Maria Sanchez Magallanes v. Andrew Saul

Filing 23

MEMORANDUM OPINION AND ORDER by Magistrate Judge John D. Early. Pursuant to sentence four of 42 U.S.C. § 405(g), IT THEREFORE IS ORDERED that Judgment be entered reversing the decision of the Commissioner of Social Security and remanding this matter for further administrative proceedings consistent with this Order. (mba)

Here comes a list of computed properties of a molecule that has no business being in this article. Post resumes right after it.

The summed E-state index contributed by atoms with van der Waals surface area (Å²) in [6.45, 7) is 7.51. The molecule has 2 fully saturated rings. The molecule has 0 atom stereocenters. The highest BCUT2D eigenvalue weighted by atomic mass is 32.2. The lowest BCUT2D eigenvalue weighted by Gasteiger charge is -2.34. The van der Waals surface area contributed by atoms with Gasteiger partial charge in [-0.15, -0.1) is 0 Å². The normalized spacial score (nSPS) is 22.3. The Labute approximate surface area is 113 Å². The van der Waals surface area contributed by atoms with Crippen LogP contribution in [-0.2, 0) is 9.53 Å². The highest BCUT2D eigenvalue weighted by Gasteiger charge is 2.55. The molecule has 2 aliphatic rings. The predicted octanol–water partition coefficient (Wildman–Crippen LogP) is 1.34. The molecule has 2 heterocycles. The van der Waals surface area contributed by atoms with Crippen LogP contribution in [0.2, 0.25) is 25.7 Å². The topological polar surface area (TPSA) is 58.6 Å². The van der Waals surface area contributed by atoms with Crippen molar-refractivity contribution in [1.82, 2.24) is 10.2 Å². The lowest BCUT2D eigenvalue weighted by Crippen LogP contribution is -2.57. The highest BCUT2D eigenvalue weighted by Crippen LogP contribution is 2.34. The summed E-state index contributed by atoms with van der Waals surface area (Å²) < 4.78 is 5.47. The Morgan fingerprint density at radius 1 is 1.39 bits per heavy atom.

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1 2 3 4 5 6 7 8 UNITED STATES DISTRICT COURT 9 CENTRAL DISTRICT OF CALIFORNIA 10 WESTERN DIVISION 11 MARIA SANCHEZ M.,1 12 Plaintiff, 13 v. 14 15 16 ANDREW M. SAUL, Commissioner of Social Security, 17 Defendant. ) Case No. 2:19-cv-08600-JDE ) ) ) MEMORANDUM OPINION AND ) ) ORDER ) ) ) ) ) ) ) ) 18 19 Plaintiff Maria Sanchez M. (“Plaintiff”) filed a Complaint on October 6, 20 2019, seeking review of the denial of her application for disability insurance 21 benefits (“DIB”). The parties filed a Joint Submission (“Jt. Stip.”) regarding the 22 issues in dispute on August 6, 2020. The matter is now ready for decision. 23 24 25 26 27 28 Plaintiff's name has been partially redacted under Fed. R. Civ. P. 5.2(c)(2)(B) and the recommendation of the Committee on Court Administration and Case Management of the Judicial Conference of the United States. 1 1 I. 2 BACKGROUND 3 Plaintiff protectively filed her application for DIB on December 21, 2015, 4 alleging disability commencing on January 28, 2011. AR 21, 43, 164. On 5 September 19, 2018, after her application was denied initially (AR 73) and on 6 reconsideration (AR 85), Plaintiff, represented by counsel, testified via video 7 hearing in Los Angles, California, before an Administrative Law Judge 8 (“ALJ”) presiding in Albuquerque, New Mexico. AR 21, 44-55. A vocational 9 expert (“VE”) also testified telephonically. AR 21, 54-60. At the hearing, 10 counsel amended the onset date to November 1, 2013. AR 21, 43-44. 11 On October 11, 2018, the ALJ issued a decision concluding Plaintiff was 12 not disabled. AR 21-33. He found that Plaintiff had not engaged in substantial 13 gainful activity since the amended alleged onset date. AR 23. The ALJ found 14 Plaintiff had severe mental impairments “variously diagnosed to include major 15 depressive disorder with psychotic features, bipolar disorder, posttraumatic 16 stress disorder (PTSD), and anxiety, as well as obesity.” AR 24. The ALJ also 17 found Plaintiff did not have an impairment or combination of impairments that 18 met or medically equaled a listed impairment (AR 24-26), and she had the 19 residual functional capacity (“RFC”) to perform a full range of work at all 20 exertional levels but with the following nonexertional limitations: 21 [Plaintiff] can perform tasks of a nature that can be learned within a 22 short demonstration period of approximately 30 days with no more 23 than frequent changes to the work tasks and duties. She can work 24 primarily with things, rather than people, such that the work 25 contract with others is only on an occasional basis. She can 26 maintain concentration, persistence[,] and pace for two hours at a 27 time before taking a regularly scheduled break and returning to 28 work throughout the workday. [AR 26.] 2 1 Considering Plaintiff’s RFC and the VE’s testimony, the ALJ found she 2 was capable of performing her past relevant work as a laundry worker 3 (Dictionary of Occupational Titles [“DOT”] 369.677-010). AR 32. Thus, the 4 ALJ concluded Plaintiff was not under a “disability,” as defined in the Social 5 Security Act, from November 1, 2013, through the date of the decision. AR 32. 6 Plaintiff’s request for review by the Appeals Council was denied, making the 7 ALJ’s decision the agency’s final decision. AR 1-5. 8 II. 9 LEGAL STANDARDS 10 11 A. Standard of Review Under 42 U.S.C. § 405(g), this court may review the Commissioner’s 12 decision to deny benefits. The ALJ’s findings and decision should be upheld if 13 they are free from legal error and supported by substantial evidence based on 14 the record as a whole. Brown-Hunter v. Colvin, 806 F.3d 487, 492 (9th Cir. 15 2015) (as amended); Parra v. Astrue, 481 F.3d 742, 746 (9th Cir. 2007). 16 Substantial evidence means such relevant evidence as a reasonable person 17 might accept as adequate to support a conclusion. Lingenfelter v. Astrue, 504 18 F.3d 1028, 1035 (9th Cir. 2007). It is more than a scintilla, but less than a 19 preponderance. Id. To determine whether substantial evidence supports a 20 finding, the reviewing court “must review the administrative record as a whole, 21 weighing both the evidence that supports and the evidence that detracts from 22 the Commissioner’s conclusion.” Reddick v. Chater, 157 F.3d 715, 720 (9th 23 Cir. 1998). “If the evidence can reasonably support either affirming or 24 reversing,” the reviewing court “may not substitute its judgment” for that of 25 the Commissioner. Id. at 720-21; see also Molina v. Astrue, 674 F.3d 1104, 26 1111 (9th Cir. 2012) (“Even when the evidence is susceptible to more than one 27 rational interpretation, [the court] must uphold the ALJ’s findings if they are 28 3 1 supported by inferences reasonably drawn from the record.”), superseded by 2 regulation on other grounds. 3 Lastly, even if an ALJ errs, the decision will be affirmed where such 4 error is harmless (Molina, 674 F.3d at 1115), that is, if it is “inconsequential to 5 the ultimate nondisability determination,” or if “the agency’s path may 6 reasonably be discerned, even if the agency explains its decision with less than 7 ideal clarity.” Brown-Hunter, 806 F.3d at 492 (citation omitted). 8 9 B. Standard for Determining Disability Benefits When the claimant’s case has proceeded to consideration by an ALJ, the 10 ALJ conducts a five-step sequential evaluation to determine at each step if the 11 claimant is or is not disabled. See Ford v. Saul, 950 F.3d 1141, 1148-49 (9th 12 Cir. 2020); Molina, 674 F.3d at 1110. 13 First, the ALJ considers whether the claimant currently works at a job 14 that meets the criteria for “substantial gainful activity.” Molina, 674 F.3d at 15 1110. If not, the ALJ proceeds to a second step to determine whether the 16 claimant has a “severe” medically determinable physical or mental impairment 17 or combination of impairments that has lasted for more than twelve months. 18 Id. If so, the ALJ proceeds to a third step to determine whether the claimant’s 19 impairments render the claimant disabled because they “meet or equal” any of 20 the “listed impairments” set forth in the Social Security regulations at 20 21 C.F.R. Part 404, Subpart P, Appendix 1. See Rounds v. Comm’r Soc. Sec. 22 Admin., 807 F.3d 996, 1001 (9th Cir. 2015). If the claimant’s impairments do 23 not meet or equal a “listed impairment,” before proceeding to the fourth step 24 the ALJ assesses the claimant’s RFC, that is, what the claimant can do on a 25 sustained basis despite the limitations from her impairments. See 20 C.F.R. 26 § 404.1520(a)(4); Social Security Ruling (“SSR”) 96-8p. 27 28 After determining the claimant’s RFC, the ALJ proceeds to the fourth step and determines whether the claimant has the RFC to perform her past 4 1 relevant work, either as she “actually” performed it when she worked in the 2 past, or as that same job is “generally” performed in the national economy. See 3 Stacy v. Colvin, 825 F.3d 563, 569 (9th Cir. 2016). If the claimant cannot 4 perform her past relevant work, the ALJ proceeds to a fifth and final step to 5 determine whether there is any other work, in light of the claimant’s RFC, age, 6 education, and work experience, that the claimant can perform and that exists 7 in “significant numbers” in either the national or regional economies. See 8 Tackett v. Apfel, 180 F.3d 1094, 1100-01 (9th Cir. 1999). If the claimant can 9 do other work, she is not disabled; but if the claimant cannot do other work 10 11 and meets the duration requirement, the claimant is disabled. See id. at 1099. The claimant generally bears the burden at each of steps one through 12 four to show she is disabled, or she meets the requirements to proceed to the 13 next step; and the claimant bears the ultimate burden to show she is disabled. 14 See, e.g., Ford, 950 F.3d at 1148; Molina, 674 F.3d at 1110. However, at Step 15 Five, the ALJ has a “limited” burden of production to identify representative 16 jobs that the claimant can perform and that exist in “significant” numbers in 17 the economy. See Hill v. Astrue, 698 F.3d 1153, 1161 (9th Cir. 2012); Tackett, 18 180 F.3d at 1100. 19 III. 20 DISCUSSION 21 The parties present three disputed issues, reordered as: 22 Issue No. 1: Whether the ALJ properly considered the State agency 23 24 25 26 opinions; Issue No. 2: Whether the ALJ properly weighed the treating source opinion; and Issue No. 3: Whether the ALJ properly evaluated Plaintiff’s subjective 27 complaints. 28 Jt. Stip. at 3. 5 1 2 A. Consideration of State Agency Opinions. In Issue No. 1, Plaintiff contends that at, despite assigning the State 3 agency opinions significant weight, the ALJ failed to incorporate the opined 4 limitations into the RFC. Jt. Stip. at 19-21, 23-24. 5 6 1. Applicable Law A claimant’s RFC is “the most [she] can still do” despite her impairments 7 and related symptoms, which “may cause physical and mental limitations that 8 affect what [she] can do in a work setting.” 20 C.F.R. § 404.1545(a)(1). In 9 determining the RFC, an ALJ must consider all relevant evidence in the record, 10 including medical records, lay evidence, and “the effects of symptoms . . . that 11 are reasonably attributable to the medical condition.” Robbins v. Soc. Sec. 12 Admin., 466 F.3d 880, 883 (9th Cir. 2006) (citation omitted); 20 C.F.R. 13 § 404.1545(a)(1). The ALJ must also consider all the medical opinions 14 “together with the rest of the relevant evidence [on record].” 20 C.F.R. 15 § 404.1527(b). 16 The ALJ considers findings by State agency medical consultants and 17 experts as opinion evidence. 20 C.F.R. § 404.1527(e). “[T]he findings of a 18 nontreating, nonexamining physician can amount to substantial evidence, so 19 long as other evidence in the record supports those findings.” Saelee v. Chater, 20 94 F.3d 520, 522 (9th Cir. 1996) (per curiam). An ALJ is not obligated to 21 discuss “every piece of evidence” when interpreting the evidence and 22 developing the record. See Howard ex rel. Wolff v. Barnhart, 341 F.3d 1006, 23 1012 (9th Cir. 2003) (citation omitted). Similarly, an ALJ is also not obligated 24 to discuss every word of a doctor’s opinion or include limitations not actually 25 assessed by the doctor. See Fox v. Berryhill, 2017 WL 3197215, *5 (C.D. Cal. 26 July 27, 2017); Howard, 341 F.3d at 1012. However, an ALJ must discuss 27 significant and probative evidence that is contrary to the ALJ’s findings and 28 explain why it has been rejected. See Robbins, 466 F.3d at 883; Vincent v. 6 1 Heckler, 739 F.2d 1393, 1395 (9th Cir. 1984) (the ALJ must discuss significant 2 and probative evidence and explain why it was rejected). 3 4 2. State Agency Opinions i. Dr. Dalton 5 On May 9, 2016, Dr. Brady Dalton, PsyD, reviewed the medical record 6 for the initial determination on Plaintiff’s application for DIB. In the “Mental 7 [RFC] Assessment” (“MRFCA”) section, he found Plaintiff not significantly 8 limited in her ability to: (1) remember locations and work-like procedures; 9 (2) understand and remember very short and simple instructions; (3) carry out 10 very short and simple instructions; (4) sustain an ordinary routine without 11 special supervision; (5) ask simple questions or request assistance; (6) maintain 12 socially appropriate behavior and to adhere to basic standards of neatness and 13 cleanliness; (7) be aware of normal hazards and take appropriate precautions; 14 (8) travel in unfamiliar places or use public transportation; and (9) set realistic 15 goals or make plans independently of others. AR 69-70 16 However, he found Plaintiff “moderately” limited in her ability to: 17 (1) understand and remember detailed instructions; (2) carry out detailed 18 instructions; (3) maintain attention and concentration for extended periods; 19 (4) perform activities within a schedule, maintain regular attendance, and be 20 punctual within customary tolerances; (5) work in coordination with or in 21 proximity to others without being distracted by them; (6) make simple work- 22 related decisions; (7) complete a normal workday and workweek without 23 interruptions from psychologically based symptoms and to perform at a 24 consistent pace without an unreasonable number and length of rest periods; 25 (8) interact appropriately with the general public; (9) accept instructions and 26 respond appropriately to criticism from supervisors; (10) get along with 27 coworkers or peers without distracting them or exhibiting behavior extremes; 28 and (11) respond appropriately to changes in the work setting. AR 69-70. 7 1 Finally, when asked in the MRFCA to “[e]xplain in narrative form the 2 presence and degree of specific understanding and memory capacities and/or 3 limitations,” Dr. Dalton provided the following: “[Plaintiff] is able to 4 remember basic workplace locations and procedures. Available data suggests 5 that [Plaintiff] is able to remember and understand simple instructions.” AR 6 69. When asked to narratively explain Plaintiff’s “sustained concentration and 7 persistence capacities and/or limitations,” the doctor provided the following: 8 “[Plaintiff] can complete routine 1 to 2 step assignments for up to 2 [hour] 9 intervals during regular workday and workweeks.” AR 69. When asked to 10 narratively explain Plaintiff’s “social interaction capacities and/or limitations,” 11 the doctor provided: “[Plaintiff] is able to interact with co-workers and 12 supervisors on a superficial and non-collaborative basis. [Plaintiff] is capable of 13 brief public contact.” AR 70. Lastly, when asked to narratively explain 14 Plaintiff’s “adaptation capacities and or/limitations,” the doctor provided: 15 “[Plaintiff] would work best in structured environments with predictable work 16 tasks and with minimal social contacts with others.” AR 70. 17 ii. Dr. Adamo Dr. S. Adamo, PsyD., reviewed Plaintiff’s claim on reconsideration. AR 18 19 80-82. On July 26, 2016, the doctor affirmed the opinion of Dr. Dalton “as 20 written.” AR 82. 21 3. Analysis Having carefully reviewed the record, the Court agrees with Plaintiff that 22 23 the ALJ erred in his assessment of the opinions. The ALJ afforded the 24 opinions “significant weight,” and found them “reasonably consistent with the 25 longitudinal record,” including evidence submitted later documenting 26 Plaintiff’s mental health complaints. AR 30. The ALJ stated that he 27 “incorporated limitations consistent with these opinions in the . . . [RFC].” AR 28 31. 8 1 As Plaintiff notes, the ALJ did incorporate into the RFC limitations to 2 simple tasks and only occasional contact with others (Jt. Stip. at 20-21, AR 26), 3 and those correspond roughly to some of Dr. Dalton’s narrative limitations. 4 But, as Plaintiff further notes and Defendant concedes, the RFC does not have 5 a limitation to 1- to 2-step assignments. Jt. Stip. p. 21, 23. This limitation was 6 significant and probative because it severely limited Plaintiff’s ability to work 7 and the scope of jobs she can perform. It was one of only four narrative 8 limitations in the opinions; the ALJ incorporated some, but ignored others 9 without further explanation. See, e.g, Nathan v. Colvin, 551 F. App’x 404, 408 10 (9th Cir. 2014) (noting the Agency’s Program Operations Manual System 11 (“POMS”) directs the ALJ to use Section III the MRFCA, finding no error 12 because the ALJ included all limitations identified in Section III); Dulmaine v. 13 Colvin, 2015 WL 9307265, at *7 (E.D. Wash. Dec. 21, 2015) (describing 14 narrative findings as “critical components” of State agency reviewing physician 15 opinions)2; Piacente v. Colvin, 2014 WL 1912060, at *3 (W.D. Wash. May 12, 16 2014) (noting the ALJ is directed to consider the “narrative portion” of the 17 State agency MRFCA). Accordingly, the ALJ was required to discuss the 18 limitation and explain why it was rejected. See Robbins, 466 F.3d at 883; 19 Vincent, 739 F.2d at 1395; Brown-Hunter, 806 F.3d at 492 (federal courts 20 “demand that the agency set forth the reasoning behind its decisions in a way 21 22 23 24 25 26 27 28 2 As explained by the court in Dulmaine: [POMS] an internal Social Security Administration document, provides, in pertinent part, that “[i]t is the narrative written by the psychiatrist or psychologist in section III . . . that adjudicators are to use as the assessment of RFC.” “The POMS does not have the force of law, but it is persuasive authority.” Warre v. Comm'r of Soc. Sec. Admin., (439 F.3d 1001, 1005 (9th Cir. 2006)). Dulmaine, 2015 WL 9307265, at *7 n.3. 9 1 that allows for meaningful review”); Alvarez v. Astrue, 2012 WL 282110, at *3 2 (C.D. Cal. Jan. 26, 2012) (“If the RFC assessment conflicts with a medical 3 source opinion, the ALJ must explain why the opinion was not adopted.”).3 4 Plaintiff contends the error is harmful because the ALJ determined she 5 could perform her past relevant work as a laundry worker, but the DOT 6 describes the mental demands of that job as Reasoning Level of 3,4 and the 7 Ninth Circuit has determined “‘there is an apparent conflict between a 8 claimant’s limitation to one and two step tasks and a job requiring reasoning 9 exceeding Level 1.’” Jt. Stip. 21 (quoting Morrison v. Berryhill, 2018 WL 10 4521208, at *6 (E.D. Cal. Sept. 20, 2018) and citing Rounds, 807 F.3d at 11 1003). The Commissioner does not respond to Plaintiff’s argument, except to 12 say that Plaintiff “had specifically demonstrated the ability to perform the 13 laundry position over a period of years”5 and noting, without further 14 15 16 17 18 19 20 21 22 23 24 25 26 27 28 3 Defendant mentions that the ALJ noted Plaintiff responded positively to treatment and the State agency opinions were consistent with Plaintiff’s daily activities. Jt. Stip. at 22-23; AR 30-31. To the extent those reasons were intended to discount the more-restrictive limitations in the State agency opinions despite giving them “significant weight,” it is unclear which reason was intended to apply to which limitation, and why. See Brown-Hunter, 806 F.3d at 492; Blakes v. Barnhart, 331 F.3d 565, 569 (7th Cir. 2003) (citations omitted) (“We require the ALJ to build an accurate and logical bridge from the evidence to her conclusions so that we may afford the claimant meaningful review of the SSA’s ultimate findings.”). This reasoning level demands that the employee be able to “[a]pply commonsense understanding to carry out instructions furnished in written, oral, or diagrammatic form. Deal with problems involving several concrete variables in from standardized situations.” DOT 369.677-010, 1991 WL 673058. 4 5 Of note, the ALJ found Plaintiff could perform the position as generally described in the DOT, not as actually performed. AR 32, 57; Carmickle v. Comm’r Sec. Sec. Admin., 533 F.3d 1155, 1166 (9th Cir. 2008) (“The DOT is the best source for how a job is generally performed.”) (internal quotation marks omitted)); SSR 004p at *2 (“In making disability determinations, we rely primarily on the DOT . . . for information about the requirements of work in the national economy.”). 10 1 explanation, that the ALJ gave the opinions “significant” but not “controlling” 2 weight. Jt. Stip. at 23. 3 Plaintiff has shown a conflict between the missing limitation and the 4 DOT, a conflict not properly resolved by the ALJ, and has shown that the 5 error is not harmless. In Rounds, the jobs identified by the VE all required 6 Reasoning Level 2, and the claimant argued her limitation to 1- to 2-step tasks 7 matched Level 1. 807 F.3d at 1003. The Ninth Circuit agreed, explaining: 8 There was an apparent conflict between Rounds’ RFC, which limits 9 her to performing one- and two-step tasks, and the demands of Level 10 Two reasoning, which requires a person to “[a]pply commonsense 11 understanding to carry out detailed but uninvolved written or oral 12 instructions.” The conflict between Rounds’ RFC and Level Two 13 reasoning is brought into relief by the close similarity between 14 Rounds’ RFC and Level One reasoning. Level One reasoning 15 requires a person to apply “commonsense understanding to carry 16 out simple one- or two-step instructions.” 17 Id. Thus, Rounds determined there is an apparent conflict between a 18 claimant’s limitation to 1- and 2- step tasks and a job requiring reasoning 19 exceeding Level 1. See Morrison, 2018 WL 4521208, at *6 (holding the same); 20 Lara v. Astrue, 305 F. App’x 324, 326 (9th Cir. 2008) (“Reasoning Level 1 jobs 21 are elementary, exemplified by such tasks as counting cows coming off a truck, 22 and someone able to perform simple, repetitive tasks is capable of doing work 23 requiring more rigor and sophistication-in other words, Reasoning Level 2 24 jobs.”); Grigsby v. Astrue, 2010 WL 309013, at *2 (C.D. Cal. Jan. 22, 2010) 25 (“The restriction to jobs involving no more than two-step instructions is what 26 distinguishes Level 1 reasoning from Level 2 reasoning”). Accordingly, 27 inclusion of the limitation in the RFC and presentation of it to the VE could 28 have precluded the only job identified by the ALJ that Plaintiff could perform, 11 1 a result not “inconsequential to the ultimate nondisability determination.” 2 Brown-Hunter, 806 F.3d at 492; Molina, 674 F.3d at 1115. Thus, the Court finds the ALJ failed to properly address at least one 3 4 significant, probative limitation in the State agency opinions, and such error 5 was not harmless. 6 B. 7 Remand is appropriate. The decision whether to remand for further proceedings is within this 8 Court’s discretion. Harman v. Apfel, 211 F.3d 1172, 1175-78 (9th Cir. 2000) 9 (as amended). Where further proceedings would serve no useful purpose or 10 where the record has been fully developed, a court may direct an immediate 11 award of benefits. See Benecke v. Barnhart, 379 F.3d 587, 593 (9th Cir. 2004); 12 Harman, 211 F.3d at 1179 (noting that “the decision of whether to remand for 13 further proceedings turns upon the likely utility of such proceedings”). A 14 remand for further proceedings is appropriate where outstanding issues must 15 be resolved before a determination of disability can be made and it is not clear 16 from the record that the claimant is disabled. See Bunnell v. Barnhart, 336 17 F.3d 1112, 1115-16 (9th Cir. 2003). 18 Here, the Court concludes remand for further proceedings is warranted. 19 See Morrison, 2018 WL 4521208, at *7 (remanding on same issue). On this 20 record it is not entirely clear whether Plaintiff was actually disabled through 21 the date of the decision. See Bunnell, 336 F.3d at 1115-16. Ultimately, despite 22 finding significant narrative limitations, the State agency doctors determined 23 Plaintiff was not disabled. Moreover, the ALJ found Plaintiff looked for 24 employment and sought money to open a store during the period she claimed 25 she would not work. AR 28-29, 439, 441, 512 see Copeland v. Bowen, 861 26 F.2d 536, 542 (9th Cir. 1988) (ALJ properly discredited claimant’s testimony 27 in part because he held himself out as available for work). These and other 28 issues were addressed in the ALJ’s assessment of Plaintiff’s subjective 12 1 testimony, and are intertwined with Plaintiff’s claim of disability. See 2 Augustine ex rel. Ramirez v. Astrue, 536 F. Supp. 2d 1147, 1153 n.7 (C.D. 3 Cal. 2008) (“[The] Court need not address the other claims plaintiff raises, 4 none of which would provide plaintiff with any further relief than granted, and 5 all of which can be addressed on remand.”); see also Vaughn v. Berryhill, 242 6 F. Supp. 3d 998, 1010 (E.D. Cal. 2017) (dispensing of exhaustive analysis of 7 remaining issues because they were “inescapably linked to conclusions 8 regarding the medical evidence”); Alderman v. Colvin, 2015 WL 12661933, at 9 *8 (E.D. Wash. Jan. 14, 2015) (remanding in light of interrelated nature of 10 ALJ’s decision to discount claimant’s testimony and give appropriate 11 consideration to physician’s opinions, step-two findings, and step-five 12 analysis). Because it is unclear, considering these issues, whether Plaintiff was 13 in fact disabled, remand here is on an “open record.” See Brown-Hunter, 806 14 F.3d at 495; Bunnell, 336 F.3d at 1115-16. The parties may freely take up all 15 issues raised in the Joint Stipulation, and any other issues relevant to resolving 16 Plaintiff’s claim of disability, before the ALJ. 17 Accordingly, on remand, the ALJ shall reassess the State agency 18 opinions, incorporate the significant and probative limitations into the RFC 19 and present them to a VE, or provide valid reasons for declining to do so, and 20 proceed through the remaining steps of the disability analysis if warranted to 21 determine whether Plaintiff could still perform her past relevant work, or what 22 other jobs if any, Plaintiff was capable of performing that existed in significant 23 numbers and the national or regional economies. 24 IV. 25 ORDER 26 27 Pursuant to sentence four of 42 U.S.C. § 405(g), IT THEREFORE IS ORDERED that Judgment be entered reversing the decision of the 28 13 1 Commissioner of Social Security and remanding this matter for further 2 administrative proceedings consistent with this Order. 3 4 5 Dated: September 08, 2020 ___________________________ JOHN D. EARLY United States Magistrate Judge 6 7 8 9 10 11 12 13 14 15 16 17 18 19 20 21 22 23 24 25 26 27 28 14